``When I was 7, I was telling him a story about someone using some swear words, but I wouldn't say the word. He stopped me and said there was nothing wrong with swearing. Finally, I used the real word, and he looked at me with such pride.''
He's been just as unconventional in some of his business decisions.
Two decades ago, women had almost as much chance of starring in morning radio as breaking into the National Football League. Yet Kieve gave Vestal a shot at the morning show right out of college, when everyone advised against it.
``I didn't argue with anyone,'' Kieve said. ``I just did it.''
She's gone on to do the Bay Area's longest-running morning show -- and one of only a few in which a woman is the top dog -- building a strong, loyal following.
He bucked the advice of those around him when it came time to sell his station.
He hadn't planned on selling, he said, but when he got the huge offer, he feared that he could be liable for a lawsuit by a recalcitrant stockholder if he didn't take it. That had happened to other broadcasters.
But rather than keeping his cards close to his omnipresent vest, Kieve immediately gathered his 50 employees and explained the situation.
Others told him not to do that, for fear the employees would leave or not do their best work. And when the sale went through, he promised each a year's salary as a bonus. All but six of them have stayed with the company.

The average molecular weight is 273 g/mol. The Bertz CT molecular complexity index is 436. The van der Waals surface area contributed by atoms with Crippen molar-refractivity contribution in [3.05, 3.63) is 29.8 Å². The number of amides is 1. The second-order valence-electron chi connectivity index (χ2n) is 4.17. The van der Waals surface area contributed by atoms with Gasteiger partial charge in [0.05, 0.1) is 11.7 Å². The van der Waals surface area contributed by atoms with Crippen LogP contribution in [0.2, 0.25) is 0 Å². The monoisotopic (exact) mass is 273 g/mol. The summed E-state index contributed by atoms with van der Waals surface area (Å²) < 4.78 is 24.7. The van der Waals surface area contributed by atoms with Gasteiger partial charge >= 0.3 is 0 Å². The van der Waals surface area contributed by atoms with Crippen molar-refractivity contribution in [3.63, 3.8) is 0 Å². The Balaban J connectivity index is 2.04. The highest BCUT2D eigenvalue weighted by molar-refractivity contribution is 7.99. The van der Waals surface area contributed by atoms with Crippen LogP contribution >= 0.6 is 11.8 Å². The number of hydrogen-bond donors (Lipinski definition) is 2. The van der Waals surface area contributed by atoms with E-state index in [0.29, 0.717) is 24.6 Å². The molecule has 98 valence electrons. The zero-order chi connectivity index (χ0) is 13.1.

``We feel they should have something at the end of it, just as we do,'' he said.
Kieve owns 50 percent of Empire Broadcasting; employees and former employees own 25 percent; and 25 percent is owned by local investors, including former county Supervisor Rod Diridon, beer distributor Mike Fox and former Frontier Village owner Joe Zukin. He credits them with not putting pressure on him to put profits over people, although KARA and KRTY consistently rank among San Jose's Top 10 stations and his three stations brought in $9.6 million in revenue last year.
Kieve continues to fight conglomerates gobbling up more and more stations, asking Congress to limit the number of stations companies can own and enforce regulations.
``All the things I worried about have come true,'' he said. ``Like so many aspects of American life, radio has become nothing but a stock-market game.''
Always willing to try something new, Kieve recently started three Internet radio stations featuring Beethoven, traditional country and big band.
Kieve seems happier about remaining in the business than in the fistful of dollars he's about to make.
``Not much is going to change for me,'' he said.
He'll keep his Ford Taurus and his modest three-bedroom house off Bascom Avenue. He'll start a charitable foundation with his share of the sale money and maybe indulge his one material passion: buying small gadgets, like his beloved Blackberry e-mail pager.
He's always enjoyed travel and will continue trips to Spain and the Caribbean. His only exercise is the walking he does around his station.
``At an age at which most of my contemporaries are either retired or no longer living, I have my health and the luxury of being able to work in a vocation which I love and in a variety of satisfying community activities,'' he wrote in a note.